Admittedly, Horowitz’s spritely Nun freut euch (EMI CHS 7 635382) from 1934 is still hard to match; Perahia (Sony SK 66511) is pretty good too. Chiu (HMU 907054) is worth a visit if only because he programs Busoni’s juiced “concert interpretation” of Schoenberg’s intentionally lean Op. 11, No. 2.

The keyboard and choral items on Minnaar’s recital work best. Alessio Bax’s Bach Transcribed (Signum SIGCD156) which leans towards non-keyboard Bach originals (various Godowsky, Saint-Saëns, Siloti and Busoni transcriptions of violin, flute and cello Sonata and Partita movements, et al.) is not as successful. Grimaud’s crisper and perfunctory approach (DG B0012504-02) in Busoni’s big Chaconne from the violin Partita No. 2, BWV 1004, and just the Prelude from Rachmaninoff’s transcription of the violin Partita No. 3, BWV 1006, succeed better.

Contrasting works can distract from less effective Romantic adulterations. Gourari (ECM 2255) programs Hindemith’s “1922” Suite and Gubaidulina’s Chaconne alongside two chorale preludes, the Bach-Busoni Chaconne and Siloti’s B Minor Prelude (originally from a collection for W.F. Bach).


Scarlatti Illuminated.” Domenico SCARLATTI: Sonatas K. 135, 247, 466, 87, 96, 70, 380, 32; Sonatas K. 12, 487, 9, 519 (arr. Carl TAUSIG); Ignacy FRIEDMAN: Gigue after K. 523; Pastorale after K. 446. Walter GIESEKING: Chaconne on a Theme by Scarlatti (1939) after K. 32. Joseph Moog (pno). Onyx 4106 (1 CD) (

A purist could listen to just the odd-numbered tracks and hear Scarlatti’s distinct notes albeit on piano. Moog is a snappy player with clean articulation and fluent with often explicit and vague Spanish mannerisms. The intricate ornaments and fussy figurations are dispatched brightly.

The enhanced Scarlatti adds lines, chords to thicken the harmony and argument. As they alternate with Scarlatti’s originals, it’s easy to hear the added supporting octaves, melodies in sixths and underscored trills and cadences. These fattened piano adjustments are definitely a case of bigger as better. Tausig created six enhancements, Moog provides four. Moog alternates well between the precision required for original Scarlatti and the amplified Romantic enlargements.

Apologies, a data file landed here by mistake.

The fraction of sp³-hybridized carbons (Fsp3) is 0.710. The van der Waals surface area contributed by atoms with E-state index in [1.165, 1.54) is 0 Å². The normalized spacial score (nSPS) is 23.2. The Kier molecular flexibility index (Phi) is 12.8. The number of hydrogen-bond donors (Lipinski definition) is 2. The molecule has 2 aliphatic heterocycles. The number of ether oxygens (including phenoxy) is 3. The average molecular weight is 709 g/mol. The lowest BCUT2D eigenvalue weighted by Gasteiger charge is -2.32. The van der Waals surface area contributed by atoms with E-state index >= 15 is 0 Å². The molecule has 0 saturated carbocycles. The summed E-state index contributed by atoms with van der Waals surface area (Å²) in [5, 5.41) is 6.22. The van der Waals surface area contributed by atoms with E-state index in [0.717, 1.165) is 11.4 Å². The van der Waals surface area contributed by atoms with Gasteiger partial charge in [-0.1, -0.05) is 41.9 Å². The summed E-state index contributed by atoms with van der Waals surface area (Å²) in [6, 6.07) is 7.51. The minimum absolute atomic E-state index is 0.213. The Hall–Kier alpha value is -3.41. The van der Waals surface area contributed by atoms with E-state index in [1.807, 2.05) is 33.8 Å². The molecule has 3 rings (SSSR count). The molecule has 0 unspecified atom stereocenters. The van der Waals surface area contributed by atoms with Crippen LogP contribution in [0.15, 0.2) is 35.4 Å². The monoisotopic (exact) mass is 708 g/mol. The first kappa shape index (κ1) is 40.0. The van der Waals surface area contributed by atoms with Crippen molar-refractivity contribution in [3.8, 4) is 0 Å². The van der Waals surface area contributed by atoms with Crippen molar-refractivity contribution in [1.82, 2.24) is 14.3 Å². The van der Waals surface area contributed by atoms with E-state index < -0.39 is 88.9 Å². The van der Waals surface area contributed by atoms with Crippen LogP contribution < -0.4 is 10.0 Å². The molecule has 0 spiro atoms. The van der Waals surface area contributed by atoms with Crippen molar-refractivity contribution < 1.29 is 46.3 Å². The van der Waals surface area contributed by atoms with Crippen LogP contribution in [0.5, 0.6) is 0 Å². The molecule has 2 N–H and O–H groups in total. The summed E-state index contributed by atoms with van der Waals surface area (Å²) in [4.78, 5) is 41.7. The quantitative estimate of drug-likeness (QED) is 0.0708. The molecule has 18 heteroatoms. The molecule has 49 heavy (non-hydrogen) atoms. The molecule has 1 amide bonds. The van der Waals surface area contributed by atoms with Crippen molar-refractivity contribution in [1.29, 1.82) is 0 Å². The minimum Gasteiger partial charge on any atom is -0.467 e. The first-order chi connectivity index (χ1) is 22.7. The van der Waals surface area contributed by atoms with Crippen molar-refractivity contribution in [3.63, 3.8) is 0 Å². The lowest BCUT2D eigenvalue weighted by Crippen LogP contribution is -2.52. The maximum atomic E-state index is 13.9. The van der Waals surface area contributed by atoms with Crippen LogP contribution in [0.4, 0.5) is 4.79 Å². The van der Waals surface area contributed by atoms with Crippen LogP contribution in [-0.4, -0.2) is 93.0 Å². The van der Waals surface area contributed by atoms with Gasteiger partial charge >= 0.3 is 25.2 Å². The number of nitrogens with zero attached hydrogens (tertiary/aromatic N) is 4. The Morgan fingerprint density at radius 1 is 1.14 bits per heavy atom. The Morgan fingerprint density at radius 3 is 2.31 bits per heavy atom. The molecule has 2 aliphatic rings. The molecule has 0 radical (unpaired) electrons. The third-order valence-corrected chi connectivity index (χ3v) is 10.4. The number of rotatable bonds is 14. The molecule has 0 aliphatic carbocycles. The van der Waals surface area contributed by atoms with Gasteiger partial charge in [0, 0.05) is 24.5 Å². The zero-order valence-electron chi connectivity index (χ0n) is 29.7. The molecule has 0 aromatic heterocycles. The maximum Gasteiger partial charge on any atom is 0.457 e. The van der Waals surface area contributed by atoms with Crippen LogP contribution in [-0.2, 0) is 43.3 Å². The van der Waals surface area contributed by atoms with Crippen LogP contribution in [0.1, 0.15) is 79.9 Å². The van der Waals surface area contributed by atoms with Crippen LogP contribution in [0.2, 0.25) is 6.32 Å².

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I favor Tharaud’s Scarlatti (Virgin 50999 6 42016 2 7) for its clean and clear piano, though not as much as his Couperin. Planès’ Essercizi (Harmonia Mundi HMC 901838.39) I wanted, without success, the ca. 1800 pianoforte to unlock secrets.

I am drawn more and more to Scott Ross’ Scarlatti on harpsichord. There’s a single disc, perhaps titled by Erato’s marketing department as “Best Sonatas” (Erato 2292-45423-2) which includes Ross’ likely favorite, K. 380. A 2015 reissue offers the first 30, the Essercizi per gravicembalo, K. 1-30 (Erato 08256 4619523 7).

Having mentioned Horowitz, I must note that he took on Scarlatti more than once. His early 1935 attempts are outlandish. Is this how everyone played this repertoire in the 1930s? By 1951 he settled upon what we would judge today as delicate and fitting (EMI CHS 7 635382).

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The Imp of Perversity requires me to include a recital of oboe concertos. On “Bella Napoli” (EMI 50999 5 14232 2 3), Christoph Hartmann plays music by Hasse, Cimarosa, Bellini, Donizetti, Pasculli, and D. Scarlatti. The Scarlatti entry is a string of three sonatas (K. 9, 208 and 5) arranged by Wolfgang Renz as a concerto for oboe. The sonatas’ inherent structure doesn’t introduce themes and offer the solo and ripeno moments as expected from a concerto of the period. The music’s original bite is absent from the scoring for oboe solo with strings.